Kilts, Celts and Wizards launch the Quebec Celtic Festival

Photo: Photo: Shirley Nadeau

The 78th Fraser Highlanders lead the Celtic Festival parade to the Morrin Centre.

The 6th annual Quebec Celtic Festival got underway with the opening parade on Saturday and it seems that the Celtic gods blessed the entire weekend with fantastic weather.

The parade was led by two pipe and drum bands: the 78th Fraser Highlanders of Quebec City and the Black Watch from Montreal. There were Breton Dancers, two groups of Irish dancers, and representatives of seven Celtic groups from Scotland, Ireland, Wales, Cornwall, the Isle of Man, Breton and Galicia. Members of Clan Fraser, Clan Gunn, Clan Lindsay, and Clan MacNicol, as well as others sporting kilts of Quebec, Nova Scotia and Canada tartans, all marched proudly in the parade.

The day started with a "bang" at noon in Place d'Youville as a cannon was fired to officially begin the parade which made its way along rue St. Jean, and rue Ste. Anne to the Chausée des Écossais in front of the Morrin Centre.
Many people in the crowds lining the parade route followed the parade to the Morrin Centre on the chaussée des Écossais (or the "Road of the Scots") in the Old City to take part in the many activities happening both inside and outside the Morrin Centre.

Conferences and historic workshops on Celtic songs, the Bretons, and Scottish traditions and superstitions were held in College Hall. Guided tours of the old prison cells were given in English and in French throughout the afternoon.

Outside, there were displays by the Scottish clans, all the Canadian provincial tartans and the Canadian national tartan, and booths selling Scottish regalia, as well as a tasty variety of food and beverages.


Les Tourbillons de Beauport gave Irish dance lessons under the trees next to St. Andrew’s Kirk Hall.


New this year was a special show for children featuring Argus the Wizard and the Mysterious Tower. Children and parents alike were held spell-bound by the actor playing the role of Argus as well as the various puppets-Plume the dragon, Violette the vegetarian plant, and Gong the door-knocker-as they tried to solve the mystery of the tower. There was also an area for children's activities with interesting interactive games.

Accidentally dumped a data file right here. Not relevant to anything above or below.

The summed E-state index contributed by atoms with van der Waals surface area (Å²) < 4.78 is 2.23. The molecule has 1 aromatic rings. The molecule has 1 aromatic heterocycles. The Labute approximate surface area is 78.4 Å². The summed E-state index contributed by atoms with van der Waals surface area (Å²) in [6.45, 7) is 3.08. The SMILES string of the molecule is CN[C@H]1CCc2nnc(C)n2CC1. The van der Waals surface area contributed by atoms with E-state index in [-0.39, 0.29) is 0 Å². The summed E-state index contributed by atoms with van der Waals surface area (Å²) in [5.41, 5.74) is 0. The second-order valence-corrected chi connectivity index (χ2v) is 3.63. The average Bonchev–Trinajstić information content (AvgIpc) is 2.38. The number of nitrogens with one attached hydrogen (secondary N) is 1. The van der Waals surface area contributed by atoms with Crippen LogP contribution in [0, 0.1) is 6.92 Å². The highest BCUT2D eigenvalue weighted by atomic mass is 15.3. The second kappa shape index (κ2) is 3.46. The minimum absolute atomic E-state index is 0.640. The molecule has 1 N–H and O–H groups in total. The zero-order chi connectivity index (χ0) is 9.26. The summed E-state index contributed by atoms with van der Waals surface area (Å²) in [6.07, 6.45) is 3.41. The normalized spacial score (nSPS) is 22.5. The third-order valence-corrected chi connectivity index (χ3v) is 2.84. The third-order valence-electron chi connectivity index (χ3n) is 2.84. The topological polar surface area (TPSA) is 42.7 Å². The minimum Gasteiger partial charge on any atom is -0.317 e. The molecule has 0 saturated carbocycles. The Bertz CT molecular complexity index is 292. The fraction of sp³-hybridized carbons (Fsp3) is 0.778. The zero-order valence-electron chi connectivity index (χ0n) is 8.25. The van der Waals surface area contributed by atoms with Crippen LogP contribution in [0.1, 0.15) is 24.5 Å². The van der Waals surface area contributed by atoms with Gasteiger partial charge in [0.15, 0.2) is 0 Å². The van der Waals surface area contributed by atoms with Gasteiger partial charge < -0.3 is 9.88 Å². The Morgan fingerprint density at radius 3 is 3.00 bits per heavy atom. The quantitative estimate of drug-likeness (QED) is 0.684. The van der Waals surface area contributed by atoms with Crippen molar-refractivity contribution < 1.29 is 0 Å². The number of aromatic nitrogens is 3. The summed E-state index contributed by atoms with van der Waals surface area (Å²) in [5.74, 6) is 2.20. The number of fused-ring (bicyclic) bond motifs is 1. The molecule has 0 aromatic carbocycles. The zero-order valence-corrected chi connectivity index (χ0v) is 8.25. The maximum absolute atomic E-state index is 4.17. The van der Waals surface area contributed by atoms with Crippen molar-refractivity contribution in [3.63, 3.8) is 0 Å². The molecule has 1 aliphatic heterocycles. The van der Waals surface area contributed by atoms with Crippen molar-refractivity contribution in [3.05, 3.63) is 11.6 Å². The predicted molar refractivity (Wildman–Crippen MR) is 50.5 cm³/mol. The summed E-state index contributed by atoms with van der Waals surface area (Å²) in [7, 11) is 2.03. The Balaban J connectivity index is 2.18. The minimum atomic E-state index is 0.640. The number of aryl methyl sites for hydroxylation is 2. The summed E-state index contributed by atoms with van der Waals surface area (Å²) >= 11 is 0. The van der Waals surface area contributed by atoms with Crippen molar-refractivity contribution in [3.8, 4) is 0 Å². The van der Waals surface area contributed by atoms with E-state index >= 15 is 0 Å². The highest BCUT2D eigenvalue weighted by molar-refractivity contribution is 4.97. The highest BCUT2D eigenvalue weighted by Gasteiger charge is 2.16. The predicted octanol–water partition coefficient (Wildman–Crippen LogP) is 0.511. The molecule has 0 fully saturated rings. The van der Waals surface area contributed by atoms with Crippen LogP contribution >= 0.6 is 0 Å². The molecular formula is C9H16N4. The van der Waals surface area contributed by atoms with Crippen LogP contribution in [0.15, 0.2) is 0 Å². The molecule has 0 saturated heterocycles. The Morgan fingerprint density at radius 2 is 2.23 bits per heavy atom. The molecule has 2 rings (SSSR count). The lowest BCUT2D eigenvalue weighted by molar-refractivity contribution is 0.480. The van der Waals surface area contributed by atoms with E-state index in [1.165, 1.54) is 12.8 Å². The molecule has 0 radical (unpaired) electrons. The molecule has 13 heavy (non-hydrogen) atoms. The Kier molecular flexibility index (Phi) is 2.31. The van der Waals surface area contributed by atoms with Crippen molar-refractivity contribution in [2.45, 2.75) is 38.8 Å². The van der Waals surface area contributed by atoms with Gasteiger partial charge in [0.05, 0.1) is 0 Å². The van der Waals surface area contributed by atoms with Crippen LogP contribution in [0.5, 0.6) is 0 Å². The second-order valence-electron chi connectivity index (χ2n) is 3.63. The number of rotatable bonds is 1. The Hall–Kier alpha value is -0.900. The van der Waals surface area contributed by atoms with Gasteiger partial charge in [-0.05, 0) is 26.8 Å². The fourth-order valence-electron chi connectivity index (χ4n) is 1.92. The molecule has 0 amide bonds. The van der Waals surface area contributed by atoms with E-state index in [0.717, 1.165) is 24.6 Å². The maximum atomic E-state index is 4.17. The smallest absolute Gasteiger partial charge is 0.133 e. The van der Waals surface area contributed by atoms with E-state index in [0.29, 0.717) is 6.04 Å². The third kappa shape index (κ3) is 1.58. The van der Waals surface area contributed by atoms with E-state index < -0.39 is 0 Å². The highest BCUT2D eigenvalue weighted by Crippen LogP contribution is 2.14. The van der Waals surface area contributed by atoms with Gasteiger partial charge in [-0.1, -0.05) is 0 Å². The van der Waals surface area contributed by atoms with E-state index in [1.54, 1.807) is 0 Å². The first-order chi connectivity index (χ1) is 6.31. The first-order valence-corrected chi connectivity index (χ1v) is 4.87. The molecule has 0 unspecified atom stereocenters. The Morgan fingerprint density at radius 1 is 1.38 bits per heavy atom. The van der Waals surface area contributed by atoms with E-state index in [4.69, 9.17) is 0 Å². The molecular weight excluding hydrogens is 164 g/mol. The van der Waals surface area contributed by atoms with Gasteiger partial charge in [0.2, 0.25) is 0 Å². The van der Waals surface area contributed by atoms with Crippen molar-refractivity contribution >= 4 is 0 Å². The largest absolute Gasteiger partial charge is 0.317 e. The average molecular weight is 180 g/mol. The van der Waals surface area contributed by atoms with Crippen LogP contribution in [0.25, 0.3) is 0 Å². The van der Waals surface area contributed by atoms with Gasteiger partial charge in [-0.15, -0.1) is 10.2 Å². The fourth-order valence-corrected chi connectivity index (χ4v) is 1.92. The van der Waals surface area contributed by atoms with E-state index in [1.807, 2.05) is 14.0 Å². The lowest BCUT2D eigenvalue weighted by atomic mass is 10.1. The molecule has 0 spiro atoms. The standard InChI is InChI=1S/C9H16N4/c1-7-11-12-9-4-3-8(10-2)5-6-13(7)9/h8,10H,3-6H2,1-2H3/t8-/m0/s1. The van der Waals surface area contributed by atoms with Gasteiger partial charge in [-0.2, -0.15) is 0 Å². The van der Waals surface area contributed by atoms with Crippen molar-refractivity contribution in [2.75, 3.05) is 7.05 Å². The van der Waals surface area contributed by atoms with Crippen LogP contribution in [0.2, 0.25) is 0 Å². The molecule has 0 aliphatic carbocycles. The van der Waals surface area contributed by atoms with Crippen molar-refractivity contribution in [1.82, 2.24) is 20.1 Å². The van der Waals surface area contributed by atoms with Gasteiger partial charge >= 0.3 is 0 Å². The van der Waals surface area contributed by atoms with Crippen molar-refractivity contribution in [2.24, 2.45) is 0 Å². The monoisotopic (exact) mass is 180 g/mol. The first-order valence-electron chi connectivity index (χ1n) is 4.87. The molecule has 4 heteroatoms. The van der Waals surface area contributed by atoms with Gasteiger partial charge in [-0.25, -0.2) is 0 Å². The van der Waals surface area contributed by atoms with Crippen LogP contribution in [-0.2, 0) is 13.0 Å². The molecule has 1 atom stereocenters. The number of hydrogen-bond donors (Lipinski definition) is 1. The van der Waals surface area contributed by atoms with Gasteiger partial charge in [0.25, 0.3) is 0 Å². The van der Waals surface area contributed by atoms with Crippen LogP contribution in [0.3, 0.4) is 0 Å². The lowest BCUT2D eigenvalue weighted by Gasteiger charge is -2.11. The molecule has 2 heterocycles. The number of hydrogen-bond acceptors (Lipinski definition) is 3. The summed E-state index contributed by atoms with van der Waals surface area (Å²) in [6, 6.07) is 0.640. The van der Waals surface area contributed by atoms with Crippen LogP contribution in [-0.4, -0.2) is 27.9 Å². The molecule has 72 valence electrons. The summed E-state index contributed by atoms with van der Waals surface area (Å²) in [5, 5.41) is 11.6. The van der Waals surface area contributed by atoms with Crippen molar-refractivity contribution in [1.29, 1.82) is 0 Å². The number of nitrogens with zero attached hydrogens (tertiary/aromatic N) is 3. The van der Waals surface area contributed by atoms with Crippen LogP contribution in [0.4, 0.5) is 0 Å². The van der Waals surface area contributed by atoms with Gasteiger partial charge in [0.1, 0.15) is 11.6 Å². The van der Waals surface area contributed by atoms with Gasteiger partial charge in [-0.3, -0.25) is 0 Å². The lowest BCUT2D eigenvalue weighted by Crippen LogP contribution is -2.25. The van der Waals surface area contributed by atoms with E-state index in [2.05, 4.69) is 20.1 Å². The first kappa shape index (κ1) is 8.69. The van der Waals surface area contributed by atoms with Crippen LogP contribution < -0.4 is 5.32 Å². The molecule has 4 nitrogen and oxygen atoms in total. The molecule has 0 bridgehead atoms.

If you ever had the urge to kick up your heels and learn how to dance Irish style, this was your chance! Les Tourbillons de Beauport, a local Irish dance troupe, gave a demonstration and dancing lessons under the trees next to St. Andrew's Kirk Hall.

All in all, it was a happy day for all concerned. The event was very well organized with lots of volunteers to help keep things running smoothly. Created six years ago by the Morrin Centre, an English-speaking cultural centre which houses the wonderful 187-year-old library of the Literary and Historical Society of Quebec, the Quebec Celtic Festival welcomes all Quebecers, no matter what their mother tongue may be, to participate. As the President of the Celtic Festival, Patrick Bourassa said, "If you look back far enough, almost everyone in Quebec has Celtic roots."

More events took place on Saturday evening, with Fest-Noz, a lively Breton dance party. On Sunday morning there was a Kirking of the Tartan ceremony and in the afternoon, a concert, in St. Andrew's Presbyterian Church by Airsaig in collaboration with the Quebec International of Sacred Music. At noon there was a Celtic Banquet of roast boar! Activities continue throughout this week with whisky tastings at the Morrin Centre and conclude with the Natalie MacMaster concert at the Palais Montcalm on Saturday evening.